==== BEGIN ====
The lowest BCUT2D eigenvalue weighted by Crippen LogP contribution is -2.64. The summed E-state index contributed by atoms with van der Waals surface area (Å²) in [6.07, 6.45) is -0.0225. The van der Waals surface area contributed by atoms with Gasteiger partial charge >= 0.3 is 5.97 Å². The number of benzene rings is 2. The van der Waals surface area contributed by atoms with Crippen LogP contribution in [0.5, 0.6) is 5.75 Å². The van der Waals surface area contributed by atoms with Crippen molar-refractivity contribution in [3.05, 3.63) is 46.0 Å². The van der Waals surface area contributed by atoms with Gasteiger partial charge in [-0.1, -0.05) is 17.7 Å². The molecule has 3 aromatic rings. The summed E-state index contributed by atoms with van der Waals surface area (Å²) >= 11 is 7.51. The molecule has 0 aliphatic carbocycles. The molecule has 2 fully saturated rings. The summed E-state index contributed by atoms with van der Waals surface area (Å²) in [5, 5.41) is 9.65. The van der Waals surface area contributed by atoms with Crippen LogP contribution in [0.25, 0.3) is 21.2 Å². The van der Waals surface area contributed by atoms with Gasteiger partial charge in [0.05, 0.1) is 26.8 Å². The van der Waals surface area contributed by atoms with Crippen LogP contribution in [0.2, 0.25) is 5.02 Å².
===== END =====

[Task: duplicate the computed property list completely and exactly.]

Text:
The lowest BCUT2D eigenvalue weighted by Crippen LogP contribution is -2.64. The summed E-state index contributed by atoms with van der Waals surface area (Å²) in [6.07, 6.45) is -0.0225. The van der Waals surface area contributed by atoms with Gasteiger partial charge >= 0.3 is 5.97 Å². The number of benzene rings is 2. The van der Waals surface area contributed by atoms with Crippen LogP contribution in [0.5, 0.6) is 5.75 Å². The van der Waals surface area contributed by atoms with Crippen molar-refractivity contribution in [3.05, 3.63) is 46.0 Å². The van der Waals surface area contributed by atoms with Gasteiger partial charge in [-0.1, -0.05) is 17.7 Å². The molecule has 3 aromatic rings. The summed E-state index contributed by atoms with van der Waals surface area (Å²) >= 11 is 7.51. The molecule has 0 aliphatic carbocycles. The molecule has 2 fully saturated rings. The summed E-state index contributed by atoms with van der Waals surface area (Å²) in [5, 5.41) is 9.65. The van der Waals surface area contributed by atoms with Crippen LogP contribution in [0.25, 0.3) is 21.2 Å². The van der Waals surface area contributed by atoms with Gasteiger partial charge in [0.05, 0.1) is 26.8 Å². The van der Waals surface area contributed by atoms with Crippen LogP contribution in [0.2, 0.25) is 5.02 Å².